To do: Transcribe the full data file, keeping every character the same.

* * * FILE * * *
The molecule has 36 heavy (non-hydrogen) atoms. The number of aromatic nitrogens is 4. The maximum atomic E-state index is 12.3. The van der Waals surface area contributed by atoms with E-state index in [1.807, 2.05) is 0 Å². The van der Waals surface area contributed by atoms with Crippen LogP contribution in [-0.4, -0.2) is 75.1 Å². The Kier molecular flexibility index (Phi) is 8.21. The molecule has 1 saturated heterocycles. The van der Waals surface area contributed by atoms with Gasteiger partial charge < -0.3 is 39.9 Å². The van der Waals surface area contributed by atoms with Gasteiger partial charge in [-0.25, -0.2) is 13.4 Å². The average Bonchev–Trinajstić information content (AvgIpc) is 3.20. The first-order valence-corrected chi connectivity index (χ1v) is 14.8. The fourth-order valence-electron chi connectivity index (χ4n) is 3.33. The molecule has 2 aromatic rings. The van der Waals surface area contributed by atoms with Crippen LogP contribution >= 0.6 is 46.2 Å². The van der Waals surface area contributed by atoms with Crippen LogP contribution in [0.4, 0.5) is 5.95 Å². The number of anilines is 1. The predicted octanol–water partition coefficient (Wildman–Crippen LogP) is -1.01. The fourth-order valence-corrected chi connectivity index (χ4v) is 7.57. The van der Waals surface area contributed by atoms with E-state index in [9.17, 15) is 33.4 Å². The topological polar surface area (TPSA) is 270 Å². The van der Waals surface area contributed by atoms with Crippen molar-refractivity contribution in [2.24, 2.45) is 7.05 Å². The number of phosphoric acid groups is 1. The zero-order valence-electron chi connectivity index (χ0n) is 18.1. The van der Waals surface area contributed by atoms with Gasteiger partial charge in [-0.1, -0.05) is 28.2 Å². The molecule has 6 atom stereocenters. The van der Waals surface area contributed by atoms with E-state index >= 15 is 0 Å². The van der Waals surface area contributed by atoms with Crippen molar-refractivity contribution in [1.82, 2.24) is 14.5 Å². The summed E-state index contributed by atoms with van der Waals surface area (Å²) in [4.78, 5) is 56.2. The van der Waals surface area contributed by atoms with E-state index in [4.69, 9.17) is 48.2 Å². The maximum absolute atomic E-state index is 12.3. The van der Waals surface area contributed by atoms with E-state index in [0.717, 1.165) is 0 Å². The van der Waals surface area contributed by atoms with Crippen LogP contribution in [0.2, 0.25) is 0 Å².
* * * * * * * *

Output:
The molecule has 36 heavy (non-hydrogen) atoms. The number of aromatic nitrogens is 4. The maximum atomic E-state index is 12.3. The van der Waals surface area contributed by atoms with E-state index in [1.807, 2.05) is 0 Å². The van der Waals surface area contributed by atoms with Crippen LogP contribution in [-0.4, -0.2) is 75.1 Å². The Kier molecular flexibility index (Phi) is 8.21. The molecule has 1 saturated heterocycles. The van der Waals surface area contributed by atoms with Gasteiger partial charge < -0.3 is 39.9 Å². The van der Waals surface area contributed by atoms with Gasteiger partial charge in [-0.25, -0.2) is 13.4 Å². The average Bonchev–Trinajstić information content (AvgIpc) is 3.20. The first-order valence-corrected chi connectivity index (χ1v) is 14.8. The fourth-order valence-electron chi connectivity index (χ4n) is 3.33. The molecule has 2 aromatic rings. The van der Waals surface area contributed by atoms with Crippen LogP contribution >= 0.6 is 46.2 Å². The van der Waals surface area contributed by atoms with Crippen LogP contribution in [0.4, 0.5) is 5.95 Å². The number of anilines is 1. The predicted octanol–water partition coefficient (Wildman–Crippen LogP) is -1.01. The fourth-order valence-corrected chi connectivity index (χ4v) is 7.57. The van der Waals surface area contributed by atoms with E-state index in [9.17, 15) is 33.4 Å². The topological polar surface area (TPSA) is 270 Å². The van der Waals surface area contributed by atoms with Crippen molar-refractivity contribution in [2.24, 2.45) is 7.05 Å². The number of phosphoric acid groups is 1. The zero-order valence-electron chi connectivity index (χ0n) is 18.1. The van der Waals surface area contributed by atoms with Gasteiger partial charge in [-0.1, -0.05) is 28.2 Å². The molecule has 6 atom stereocenters. The van der Waals surface area contributed by atoms with E-state index >= 15 is 0 Å². The van der Waals surface area contributed by atoms with Crippen molar-refractivity contribution in [1.82, 2.24) is 14.5 Å². The summed E-state index contributed by atoms with van der Waals surface area (Å²) in [4.78, 5) is 56.2. The van der Waals surface area contributed by atoms with E-state index in [4.69, 9.17) is 48.2 Å². The maximum absolute atomic E-state index is 12.3. The van der Waals surface area contributed by atoms with E-state index in [0.717, 1.165) is 0 Å². The van der Waals surface area contributed by atoms with Crippen LogP contribution in [0.2, 0.25) is 0 Å².